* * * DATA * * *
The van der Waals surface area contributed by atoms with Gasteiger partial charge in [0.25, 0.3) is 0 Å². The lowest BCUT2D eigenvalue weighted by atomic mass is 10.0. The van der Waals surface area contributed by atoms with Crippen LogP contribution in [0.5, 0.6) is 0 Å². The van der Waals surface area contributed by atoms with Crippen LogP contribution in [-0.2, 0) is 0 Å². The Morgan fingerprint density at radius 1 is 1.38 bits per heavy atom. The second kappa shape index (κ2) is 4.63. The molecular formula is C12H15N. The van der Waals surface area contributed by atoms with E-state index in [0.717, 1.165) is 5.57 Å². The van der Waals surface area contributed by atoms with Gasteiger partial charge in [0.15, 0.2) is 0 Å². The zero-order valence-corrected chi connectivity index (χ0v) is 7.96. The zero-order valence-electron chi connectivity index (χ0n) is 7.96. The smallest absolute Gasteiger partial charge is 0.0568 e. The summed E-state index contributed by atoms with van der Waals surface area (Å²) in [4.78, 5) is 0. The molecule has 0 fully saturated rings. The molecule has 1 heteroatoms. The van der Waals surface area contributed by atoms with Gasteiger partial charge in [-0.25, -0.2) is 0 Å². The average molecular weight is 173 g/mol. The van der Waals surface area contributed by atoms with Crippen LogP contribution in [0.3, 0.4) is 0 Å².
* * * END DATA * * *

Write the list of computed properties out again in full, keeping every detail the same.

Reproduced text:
The van der Waals surface area contributed by atoms with Gasteiger partial charge in [0.25, 0.3) is 0 Å². The lowest BCUT2D eigenvalue weighted by atomic mass is 10.0. The van der Waals surface area contributed by atoms with Crippen LogP contribution in [0.5, 0.6) is 0 Å². The van der Waals surface area contributed by atoms with Crippen LogP contribution in [-0.2, 0) is 0 Å². The Morgan fingerprint density at radius 1 is 1.38 bits per heavy atom. The second kappa shape index (κ2) is 4.63. The molecular formula is C12H15N. The van der Waals surface area contributed by atoms with E-state index in [0.717, 1.165) is 5.57 Å². The van der Waals surface area contributed by atoms with Gasteiger partial charge in [0.15, 0.2) is 0 Å². The zero-order valence-corrected chi connectivity index (χ0v) is 7.96. The zero-order valence-electron chi connectivity index (χ0n) is 7.96. The smallest absolute Gasteiger partial charge is 0.0568 e. The summed E-state index contributed by atoms with van der Waals surface area (Å²) in [4.78, 5) is 0. The molecule has 0 fully saturated rings. The molecule has 1 heteroatoms. The van der Waals surface area contributed by atoms with Gasteiger partial charge in [-0.25, -0.2) is 0 Å². The average molecular weight is 173 g/mol. The van der Waals surface area contributed by atoms with Crippen LogP contribution in [0.3, 0.4) is 0 Å².